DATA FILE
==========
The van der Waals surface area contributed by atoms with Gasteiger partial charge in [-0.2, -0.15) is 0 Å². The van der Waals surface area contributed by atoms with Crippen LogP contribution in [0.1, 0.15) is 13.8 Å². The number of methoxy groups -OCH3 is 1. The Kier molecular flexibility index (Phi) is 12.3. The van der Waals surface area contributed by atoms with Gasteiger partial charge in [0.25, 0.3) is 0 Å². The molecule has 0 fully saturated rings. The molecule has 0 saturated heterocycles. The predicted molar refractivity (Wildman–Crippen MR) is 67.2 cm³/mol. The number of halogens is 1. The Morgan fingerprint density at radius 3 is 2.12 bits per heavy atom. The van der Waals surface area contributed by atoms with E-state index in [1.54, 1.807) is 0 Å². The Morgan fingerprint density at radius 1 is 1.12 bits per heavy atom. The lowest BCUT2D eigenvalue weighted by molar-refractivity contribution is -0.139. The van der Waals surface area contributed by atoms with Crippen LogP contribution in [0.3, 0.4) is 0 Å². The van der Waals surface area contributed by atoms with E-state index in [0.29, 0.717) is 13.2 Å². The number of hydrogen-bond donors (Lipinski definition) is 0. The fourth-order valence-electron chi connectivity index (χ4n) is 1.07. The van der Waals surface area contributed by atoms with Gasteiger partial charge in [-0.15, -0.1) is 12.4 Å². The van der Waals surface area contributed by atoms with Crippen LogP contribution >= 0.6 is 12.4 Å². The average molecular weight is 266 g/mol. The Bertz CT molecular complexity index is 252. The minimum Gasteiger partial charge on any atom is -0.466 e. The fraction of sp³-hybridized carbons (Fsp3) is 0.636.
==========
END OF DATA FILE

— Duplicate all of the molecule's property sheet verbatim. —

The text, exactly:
The van der Waals surface area contributed by atoms with Gasteiger partial charge in [-0.2, -0.15) is 0 Å². The van der Waals surface area contributed by atoms with Crippen LogP contribution in [0.1, 0.15) is 13.8 Å². The number of methoxy groups -OCH3 is 1. The Kier molecular flexibility index (Phi) is 12.3. The van der Waals surface area contributed by atoms with Gasteiger partial charge in [0.25, 0.3) is 0 Å². The molecule has 0 fully saturated rings. The molecule has 0 saturated heterocycles. The predicted molar refractivity (Wildman–Crippen MR) is 67.2 cm³/mol. The number of halogens is 1. The Morgan fingerprint density at radius 3 is 2.12 bits per heavy atom. The van der Waals surface area contributed by atoms with E-state index in [1.54, 1.807) is 0 Å². The Morgan fingerprint density at radius 1 is 1.12 bits per heavy atom. The lowest BCUT2D eigenvalue weighted by molar-refractivity contribution is -0.139. The van der Waals surface area contributed by atoms with Crippen LogP contribution in [0.3, 0.4) is 0 Å². The van der Waals surface area contributed by atoms with E-state index in [0.29, 0.717) is 13.2 Å². The number of hydrogen-bond donors (Lipinski definition) is 0. The fourth-order valence-electron chi connectivity index (χ4n) is 1.07. The van der Waals surface area contributed by atoms with Gasteiger partial charge in [-0.15, -0.1) is 12.4 Å². The van der Waals surface area contributed by atoms with Crippen LogP contribution >= 0.6 is 12.4 Å². The average molecular weight is 266 g/mol. The Bertz CT molecular complexity index is 252. The minimum Gasteiger partial charge on any atom is -0.466 e. The fraction of sp³-hybridized carbons (Fsp3) is 0.636.